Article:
The Toilet Training Etiquette Guide

As a mum of two boys I know exactly how frustrating it is to walk into the bathroom and find a complete mess and puddles of urine after your little one has used the toilet. Unfortunately, teaching your boy to aim, is a stage every mother will have to go through (and for any women who live with older men too) but with a little bit of creative imagination, it can be done!

 

  • Practise, Practise, Practise – Before you even get near the toilet there are a couple of tricks you can teach your boy to help him ‘get his eye in.’ When they’ve finished taking a shower, allow them to pee and aim at the drain. You can even create a point scheme with the highest points rewarded when they never miss the drain. This may not be to everyone’s taste but its better a mess in the shower or bath which you can wash away, than on your tiling or wallpaper!

 

  • Turn it into a game – Little boy’s minds can wander very easily, and whilst they should be concentrating on their aim into the toilet, they can easily drift off and start thinking about other things… Many mothers will no doubt agree that they are fed up with the cleaning aftermath of their children going to the bathroom so capture their imaginations by transforming the toilet into an activity zone. This was exactly why I invented Pisher, a fun electronic toilet target that projects a spaceship onto the exact spot boys should be aiming for. To really improve their manners this nifty gadget will also applaud and congratulate them when they shut the lid. For extra fun add a drop of washing up liquid into the bowl before he pees. Then when he does the water will create lots of little bubbles which should make the whole process that bit easier.

 

  • Offer Praise – It’s an age old technique but one that’s highly successful. By creating a reward scheme and offering encouragement to your child when they’re learning to be neat and tidy in the bathroom they’ll be far more inclined to do a good job! Whether you decide to create a simple gold sticker chart or you offer them a treat after each trip to the loo, your son or daughter will quickly learn that good behaviour equals a good reward.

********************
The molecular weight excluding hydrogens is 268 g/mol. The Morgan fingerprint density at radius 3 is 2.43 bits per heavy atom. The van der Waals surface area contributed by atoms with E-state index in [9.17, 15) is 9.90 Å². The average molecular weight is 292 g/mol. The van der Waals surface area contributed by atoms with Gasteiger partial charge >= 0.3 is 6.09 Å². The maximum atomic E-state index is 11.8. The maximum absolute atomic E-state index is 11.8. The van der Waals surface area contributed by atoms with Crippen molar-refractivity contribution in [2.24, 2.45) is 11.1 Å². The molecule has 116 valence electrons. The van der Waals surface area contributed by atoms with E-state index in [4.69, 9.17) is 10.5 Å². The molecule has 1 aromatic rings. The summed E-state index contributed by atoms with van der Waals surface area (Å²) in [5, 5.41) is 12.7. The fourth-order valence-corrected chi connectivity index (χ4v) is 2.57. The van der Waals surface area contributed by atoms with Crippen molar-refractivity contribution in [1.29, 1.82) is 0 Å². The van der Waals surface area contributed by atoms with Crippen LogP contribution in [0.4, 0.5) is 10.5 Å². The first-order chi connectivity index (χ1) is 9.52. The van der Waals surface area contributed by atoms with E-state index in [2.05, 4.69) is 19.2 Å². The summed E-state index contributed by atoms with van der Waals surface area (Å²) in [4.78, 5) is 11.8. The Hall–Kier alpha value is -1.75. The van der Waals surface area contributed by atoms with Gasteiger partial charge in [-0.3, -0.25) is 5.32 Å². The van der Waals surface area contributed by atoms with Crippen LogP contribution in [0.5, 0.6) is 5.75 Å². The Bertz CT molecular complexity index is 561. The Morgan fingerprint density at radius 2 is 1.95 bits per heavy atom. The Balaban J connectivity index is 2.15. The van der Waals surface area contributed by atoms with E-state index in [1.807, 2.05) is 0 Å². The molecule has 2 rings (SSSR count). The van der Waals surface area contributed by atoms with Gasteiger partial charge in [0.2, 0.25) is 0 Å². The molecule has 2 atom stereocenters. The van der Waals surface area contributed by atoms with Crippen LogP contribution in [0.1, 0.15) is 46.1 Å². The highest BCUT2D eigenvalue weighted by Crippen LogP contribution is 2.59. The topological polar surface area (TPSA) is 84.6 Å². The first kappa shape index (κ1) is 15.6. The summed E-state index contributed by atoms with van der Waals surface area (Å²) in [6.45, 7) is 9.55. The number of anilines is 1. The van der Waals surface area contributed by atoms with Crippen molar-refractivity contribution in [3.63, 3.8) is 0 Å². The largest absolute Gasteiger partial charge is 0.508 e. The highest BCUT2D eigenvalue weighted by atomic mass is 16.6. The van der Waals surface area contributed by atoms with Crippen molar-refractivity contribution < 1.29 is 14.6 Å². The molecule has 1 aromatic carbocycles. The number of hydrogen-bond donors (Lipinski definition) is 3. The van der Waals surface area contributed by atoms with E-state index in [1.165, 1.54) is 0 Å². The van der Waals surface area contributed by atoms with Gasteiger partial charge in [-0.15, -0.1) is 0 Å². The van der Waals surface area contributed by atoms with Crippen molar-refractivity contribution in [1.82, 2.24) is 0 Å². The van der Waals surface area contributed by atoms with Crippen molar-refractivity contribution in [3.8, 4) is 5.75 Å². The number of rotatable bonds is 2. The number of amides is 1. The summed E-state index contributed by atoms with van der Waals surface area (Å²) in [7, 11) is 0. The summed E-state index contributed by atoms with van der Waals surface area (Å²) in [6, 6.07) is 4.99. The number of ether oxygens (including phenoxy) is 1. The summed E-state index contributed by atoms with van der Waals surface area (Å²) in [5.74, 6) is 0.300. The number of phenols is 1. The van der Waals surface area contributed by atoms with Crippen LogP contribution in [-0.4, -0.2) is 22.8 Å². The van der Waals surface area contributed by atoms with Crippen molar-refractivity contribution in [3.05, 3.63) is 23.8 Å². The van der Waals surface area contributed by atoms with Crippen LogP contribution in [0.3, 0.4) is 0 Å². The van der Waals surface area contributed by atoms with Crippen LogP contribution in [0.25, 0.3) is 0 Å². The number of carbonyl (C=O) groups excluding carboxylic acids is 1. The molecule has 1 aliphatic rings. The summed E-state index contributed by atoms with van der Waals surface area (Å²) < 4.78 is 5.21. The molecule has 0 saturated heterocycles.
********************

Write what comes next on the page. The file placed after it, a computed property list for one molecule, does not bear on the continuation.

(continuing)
• Extra Support – Sometimes it’s not necessarily the boys fault that his aim isn’t up to scratch. It could be that he’s just not quite tall enough to have a clear visual of where he should be peeing. Give him that extra support he needs and purchase a simple stool or step that will mean he doesn’t have to struggle and he can lean his body to just the right position to help him in his mission.

 

  • Like Father Like Son – Young children learn by example so sometimes a live demonstration from Dad helps them understand the proper aiming technique. The big toilet can be scary so if Dad can offer that extra bit of support and companionship the experience may be less daunting – it’s also a good bonding experience for both.

Author: Sarit Nahum, mum of two and founder of Pisher (www.pisher.net)

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